Festivals aren’t all about sleeping in a damp tent while young lads bludgeon the nearest wheelie bin to the rhythm of their own crazed coke bender. You could be talking citizenship and activism, looking at documentaries and arguing over the politics of food. Rashers Tierney caught up with Jennifer Moroney Ward about one such buzz down in Limerick next weekend.
So, tell me about the Limerick Spring, what’s it all about, where did the idea come from and how is it ran?
Limerick Spring started out as a personal response to feeling totally powerless in the face of the bank bailout and subsequent austerity policies.
I felt very powerless and trapped in an Ireland that seemed to be giving up without a fight.. I was trying to figure out a way to feel a little more empowered as a citizen. I also felt that many people are like me and don’t like being seen as politically aligned or feel confident enough to share their opinions in public.
The idea was to develop an outlet for people to express their feelings and ideas without feeling judged/labelled ideologically. We really don’t have time to get stuck in ideas of right or left any more – we have an global environmental emergency and incredible levels of inequality and heartbreaking levels of violence and war on the planet right now. We need to move forward and not get bogged down in old ideas and ideologies.
That kind of politics seems pretty irelevant to many people right now. Then I read about Grace lee Boggs and the rest was history! Her tag line “We are the leaders we’ve been waiting for” really spoke to me and when I talked to the committee it we agreed to really go with this as our central theme for the festival this year. So, City of Culture invested in the initial idea and we were off. I’m lucky to know some amazing people in Limerick who were really keen to get involved and that really helped. We had so much fun creating events and finding amazing people with ideas that we decided to try and do it again this year.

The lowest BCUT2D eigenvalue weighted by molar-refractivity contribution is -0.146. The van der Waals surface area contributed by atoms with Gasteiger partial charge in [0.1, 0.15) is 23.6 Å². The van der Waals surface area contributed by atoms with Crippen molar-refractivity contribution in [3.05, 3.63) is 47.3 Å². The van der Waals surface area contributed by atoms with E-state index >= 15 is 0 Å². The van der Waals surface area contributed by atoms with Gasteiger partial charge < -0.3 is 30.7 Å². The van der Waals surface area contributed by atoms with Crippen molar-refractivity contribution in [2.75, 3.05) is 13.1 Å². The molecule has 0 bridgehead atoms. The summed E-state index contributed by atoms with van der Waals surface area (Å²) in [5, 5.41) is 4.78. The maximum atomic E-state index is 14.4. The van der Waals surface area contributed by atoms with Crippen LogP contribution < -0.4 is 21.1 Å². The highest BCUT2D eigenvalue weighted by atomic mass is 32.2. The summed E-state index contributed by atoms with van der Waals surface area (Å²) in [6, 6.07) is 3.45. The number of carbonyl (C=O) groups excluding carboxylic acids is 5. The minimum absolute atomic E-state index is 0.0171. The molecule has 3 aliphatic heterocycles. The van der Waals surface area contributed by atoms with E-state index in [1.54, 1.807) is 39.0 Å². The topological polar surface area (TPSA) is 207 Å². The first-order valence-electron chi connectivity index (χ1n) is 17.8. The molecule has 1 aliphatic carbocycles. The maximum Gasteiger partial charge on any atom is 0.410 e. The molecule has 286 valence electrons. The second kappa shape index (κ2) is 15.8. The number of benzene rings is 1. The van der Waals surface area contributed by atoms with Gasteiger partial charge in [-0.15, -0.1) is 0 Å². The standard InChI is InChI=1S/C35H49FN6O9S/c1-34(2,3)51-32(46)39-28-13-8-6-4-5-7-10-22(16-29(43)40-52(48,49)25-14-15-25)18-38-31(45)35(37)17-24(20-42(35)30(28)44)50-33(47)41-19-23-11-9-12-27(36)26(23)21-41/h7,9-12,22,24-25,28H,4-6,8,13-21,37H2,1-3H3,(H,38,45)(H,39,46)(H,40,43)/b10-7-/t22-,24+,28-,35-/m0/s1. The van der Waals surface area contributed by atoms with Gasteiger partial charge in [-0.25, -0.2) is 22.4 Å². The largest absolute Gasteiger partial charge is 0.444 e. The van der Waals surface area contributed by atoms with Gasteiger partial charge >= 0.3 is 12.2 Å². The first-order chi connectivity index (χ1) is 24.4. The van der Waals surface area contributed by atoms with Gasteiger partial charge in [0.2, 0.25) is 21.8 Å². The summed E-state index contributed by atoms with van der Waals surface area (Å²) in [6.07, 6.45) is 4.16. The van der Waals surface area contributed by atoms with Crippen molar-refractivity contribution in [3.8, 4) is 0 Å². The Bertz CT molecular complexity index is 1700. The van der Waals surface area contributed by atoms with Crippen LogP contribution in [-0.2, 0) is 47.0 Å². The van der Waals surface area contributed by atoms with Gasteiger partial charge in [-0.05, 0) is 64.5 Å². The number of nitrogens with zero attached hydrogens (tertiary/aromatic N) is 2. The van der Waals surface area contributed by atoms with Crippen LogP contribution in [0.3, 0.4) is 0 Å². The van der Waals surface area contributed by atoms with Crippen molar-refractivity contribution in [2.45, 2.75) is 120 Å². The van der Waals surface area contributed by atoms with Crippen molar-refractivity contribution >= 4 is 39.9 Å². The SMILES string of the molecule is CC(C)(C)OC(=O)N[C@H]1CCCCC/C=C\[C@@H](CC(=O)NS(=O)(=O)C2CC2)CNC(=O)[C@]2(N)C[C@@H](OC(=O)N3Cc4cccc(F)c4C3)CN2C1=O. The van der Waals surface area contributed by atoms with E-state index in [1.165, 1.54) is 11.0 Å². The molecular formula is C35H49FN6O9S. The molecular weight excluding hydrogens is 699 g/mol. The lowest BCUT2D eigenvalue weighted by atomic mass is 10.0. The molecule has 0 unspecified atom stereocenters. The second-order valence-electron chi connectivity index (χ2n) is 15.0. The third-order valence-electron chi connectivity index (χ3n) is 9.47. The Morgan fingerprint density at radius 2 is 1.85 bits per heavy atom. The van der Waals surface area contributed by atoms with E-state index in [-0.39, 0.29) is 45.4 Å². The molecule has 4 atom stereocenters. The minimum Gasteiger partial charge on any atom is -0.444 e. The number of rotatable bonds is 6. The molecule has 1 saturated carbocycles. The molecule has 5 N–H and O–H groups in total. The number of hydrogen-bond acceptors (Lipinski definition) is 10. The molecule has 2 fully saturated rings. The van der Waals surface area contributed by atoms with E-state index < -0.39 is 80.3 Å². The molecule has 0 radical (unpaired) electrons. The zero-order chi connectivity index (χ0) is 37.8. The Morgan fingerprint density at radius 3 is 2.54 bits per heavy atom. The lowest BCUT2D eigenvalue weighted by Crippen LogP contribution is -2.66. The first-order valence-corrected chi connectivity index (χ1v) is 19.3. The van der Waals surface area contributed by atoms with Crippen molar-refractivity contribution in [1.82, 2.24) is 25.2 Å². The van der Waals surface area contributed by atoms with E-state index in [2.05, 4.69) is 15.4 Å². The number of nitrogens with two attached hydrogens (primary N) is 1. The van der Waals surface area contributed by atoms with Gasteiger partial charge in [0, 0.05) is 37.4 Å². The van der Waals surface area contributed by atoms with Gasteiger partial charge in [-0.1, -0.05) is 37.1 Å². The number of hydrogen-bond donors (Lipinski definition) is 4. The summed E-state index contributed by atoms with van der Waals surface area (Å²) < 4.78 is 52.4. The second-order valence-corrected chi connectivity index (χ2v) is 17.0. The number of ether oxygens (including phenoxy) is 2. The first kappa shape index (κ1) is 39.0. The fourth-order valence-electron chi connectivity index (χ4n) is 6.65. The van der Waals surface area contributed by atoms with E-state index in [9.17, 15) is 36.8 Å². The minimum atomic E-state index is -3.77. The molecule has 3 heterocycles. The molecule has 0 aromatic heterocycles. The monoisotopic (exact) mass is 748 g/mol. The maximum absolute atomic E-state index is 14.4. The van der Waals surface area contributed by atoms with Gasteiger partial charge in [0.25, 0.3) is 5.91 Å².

Spring is a bit of a time of rejuvenation, we’ve had plenty of coverage of Limerick in rabble over the past few years. It’s definitely our second biggest distribution hub. It seems like there’s a tonne of festivals and burgeoning cultural scenes about the place. So, is Limerick going through a bit of its own spring time at the moment? Is that what the festival is getting at?
Yes I think Limerick is feeling pretty energised post city of culture but its more than that. I’m a blow in myself but have always found the city runs to the best of its own drum in a way that’s unique. It has a sense of its own industrial and political history and it has a vibrant creative edge that many other cities or big towns don’t have in Ireland. It also has a huge student population and a lot of new communities living in and around the city. I think the Limerick Spring has really tapped into those energies.
You’ve resorted to crowd funding to get the cash monies together for the thing. What ever happened to hammering away at an application to someone up on high and saying a prayer? Or is that just a bit of a waste of time these days?
To a certain extent funding the festival via crowdfunding is a political statement in itself and has really given us a sense that people need this kind of outlet. Its a people powered festival!